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Effects of plasma factor(s) on vascular smooth muscle function and its role in the etiology of essential hypertension Pillai, Gnanaranjitham

Abstract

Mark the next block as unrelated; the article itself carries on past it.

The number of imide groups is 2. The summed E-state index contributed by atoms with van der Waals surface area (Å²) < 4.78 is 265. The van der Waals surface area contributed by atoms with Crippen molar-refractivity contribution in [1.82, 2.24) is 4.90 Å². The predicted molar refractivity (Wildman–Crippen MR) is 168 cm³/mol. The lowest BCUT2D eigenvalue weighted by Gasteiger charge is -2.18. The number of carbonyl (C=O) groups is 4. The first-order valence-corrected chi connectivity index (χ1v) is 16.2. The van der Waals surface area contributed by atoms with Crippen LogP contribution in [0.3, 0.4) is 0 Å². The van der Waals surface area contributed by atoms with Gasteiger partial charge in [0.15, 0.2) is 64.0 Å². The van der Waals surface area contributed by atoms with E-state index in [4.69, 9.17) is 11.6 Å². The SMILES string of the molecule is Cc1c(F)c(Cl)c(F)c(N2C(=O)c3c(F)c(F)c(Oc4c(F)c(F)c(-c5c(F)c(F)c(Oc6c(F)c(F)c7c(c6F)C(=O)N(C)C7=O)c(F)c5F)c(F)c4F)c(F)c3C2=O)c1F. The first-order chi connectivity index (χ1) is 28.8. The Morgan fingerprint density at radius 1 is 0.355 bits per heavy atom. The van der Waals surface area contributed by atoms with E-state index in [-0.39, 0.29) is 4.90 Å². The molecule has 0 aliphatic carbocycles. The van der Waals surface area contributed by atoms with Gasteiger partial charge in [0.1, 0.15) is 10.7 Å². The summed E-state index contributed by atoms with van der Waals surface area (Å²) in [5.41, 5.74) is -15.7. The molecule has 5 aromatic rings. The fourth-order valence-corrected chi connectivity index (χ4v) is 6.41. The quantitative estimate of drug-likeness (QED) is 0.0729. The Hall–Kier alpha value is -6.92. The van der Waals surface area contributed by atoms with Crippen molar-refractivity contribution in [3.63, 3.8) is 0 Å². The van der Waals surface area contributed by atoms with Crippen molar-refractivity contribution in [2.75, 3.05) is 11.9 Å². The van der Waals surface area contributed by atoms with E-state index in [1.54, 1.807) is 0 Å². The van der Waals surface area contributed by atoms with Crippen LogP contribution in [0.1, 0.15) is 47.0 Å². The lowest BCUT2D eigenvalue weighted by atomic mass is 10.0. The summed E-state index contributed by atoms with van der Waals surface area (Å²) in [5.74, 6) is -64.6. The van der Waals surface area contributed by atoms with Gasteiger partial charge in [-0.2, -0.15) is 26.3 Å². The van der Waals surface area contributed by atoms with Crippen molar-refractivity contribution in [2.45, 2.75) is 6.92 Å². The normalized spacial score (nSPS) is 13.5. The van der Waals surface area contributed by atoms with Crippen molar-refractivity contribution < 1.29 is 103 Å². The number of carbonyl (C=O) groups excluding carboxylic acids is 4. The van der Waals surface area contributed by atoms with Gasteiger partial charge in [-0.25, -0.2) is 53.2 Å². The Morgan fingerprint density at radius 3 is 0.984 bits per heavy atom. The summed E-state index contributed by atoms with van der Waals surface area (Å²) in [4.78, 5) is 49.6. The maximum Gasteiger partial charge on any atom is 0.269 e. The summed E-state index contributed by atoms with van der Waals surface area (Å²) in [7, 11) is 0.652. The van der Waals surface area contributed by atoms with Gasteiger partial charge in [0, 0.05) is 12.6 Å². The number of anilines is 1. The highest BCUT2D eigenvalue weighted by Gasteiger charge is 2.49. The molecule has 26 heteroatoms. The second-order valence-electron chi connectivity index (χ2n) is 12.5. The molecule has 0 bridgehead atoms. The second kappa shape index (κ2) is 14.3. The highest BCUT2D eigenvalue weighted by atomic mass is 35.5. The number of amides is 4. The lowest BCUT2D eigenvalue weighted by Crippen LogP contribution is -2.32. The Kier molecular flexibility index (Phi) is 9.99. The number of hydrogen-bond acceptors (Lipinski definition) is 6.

Some recent investigations suggest that there exists a circulating factor in the plasma from patients with high blood pressure that sensitizes the vascular smooth muscle (Cappuccio et al. 1986). The present investigation was to determine if any circulating plasma factor could be detected in the hypertensive patients which alters the vascular smooth muscle functions of isolated blood vessels from the rat. Human plasma was obtained from normotensive and hypertensive subjects who were not on medication. Vascular strips were prepared from aortae and portal veins of normotensive wistar rats (Wt. 250 ± 50g) and placed in physiological solution in muscle baths. Contractile activities of aortic or portal vein strips in response to agonists (noradrenaline (NA) or potassium (K⁺) in the absence or presence of plasma from hypertensive patients, normotensive people and spontaneous contractile activity of portal vein in the presence of normotensive plasma, hypertensive plasma or human plasma proteins (albumin, gamma globulin, alpha (β) and beta (α) globulin, alpha (β) globulin and immunoglobulin IgG obtained commercially) were determined. As well as, possible mechanisms involved in the alteration of contractile response of the vascular smooth muscles in response to the various plasma proteins were examined using Ca⁺⁺ antagonists and receptor antagonists and ouabain in order to determine if the changes were dependent on specific membrane receptors, influx of Ca⁺⁺ through Ca⁺⁺ channels or the membrane receptors of the vascular smooth muscle cells. The results show that the aortic strips exposed to hypertensive plasma developed greater force to NA but less force to K⁺ compared to the aortic strips exposed to normotensive plasma. When the portal veins were exposed to hypertensive plasma its spontaneous activity was completely lost at the end of 20 min, but the portal veins exposed to normotensive plasma retained a very small percentage of this spontaneous activity. NA did not produce any response in the portal veins exposed to hypertensive or normotensive plasma but response to K⁺ in the presence of normotensive plasma was greater than that of hypertensive plasma. Increasing concentration of normotensive or hypertensive plasma increased the spontaneous activity of the portal vein up to 50 concentration of the plasma. Further addition of either of the splasma inhibited the spontaneous activity. The responses obtained in the presence of hypertensive plasma was significantly greater than the corresponding concentration of normotensive plasma. The plasma fractions albumin and gamma globulin both increased the spontaneous activity of the portal vein. In contrast the β-globulin alone or β- and α-globulin together inhibited the spontaneous activity. Immunoglobulin IgG which is about 70 of the gamma globulin fraction also increased the spontaneous activity of the portal vein. Phentolamine an β-adrenoceptor antagonist, blocked the increased spontaneous activity produced by albumin in the portal vein. Depolarizing the portal vein with ouabain did not have any influence on the spontaneous activity produced by albumin. Albumin still increased the spontaneous activity of portal veins denervated by 6-hydroxy dopamine. Depolarizing the portal vein with ouabain completely blocked the increase in the spontaneous activity produced by gamma globulin. Blocking the β-adrenoreceptors, cholinergic receptors, histamine receptors, serotonin receptors or angiotensin receptors did not block the increased spontaneous activity produced by gamma globulin. Blocking the calcium channel by verapamil also blocked the increased spontaneous activity produced by gamma globulin. The studies with aortic strips exposed to normotensive and hypertensive plasma to NA or K⁺ support the idea that there exists a vascular sensitizing agent in the hypertensive plasma. The studies of spontaneous activity of portal vein in the presence of plasma also indicate that there is a vascular sensitizing agent in the hypertensive plasma. The studies with plasma fractions on the spontaneous activity of the portal veins suggest that the vascular sensitizing agent may originate in the IgG fraction of the gamma globulin. The increased vascular tone produced by gamma globulin seems dependent on the membrane potential of the vascular tissue and the influx of Ca⁺⁺ through the Ca⁺⁺ channels.

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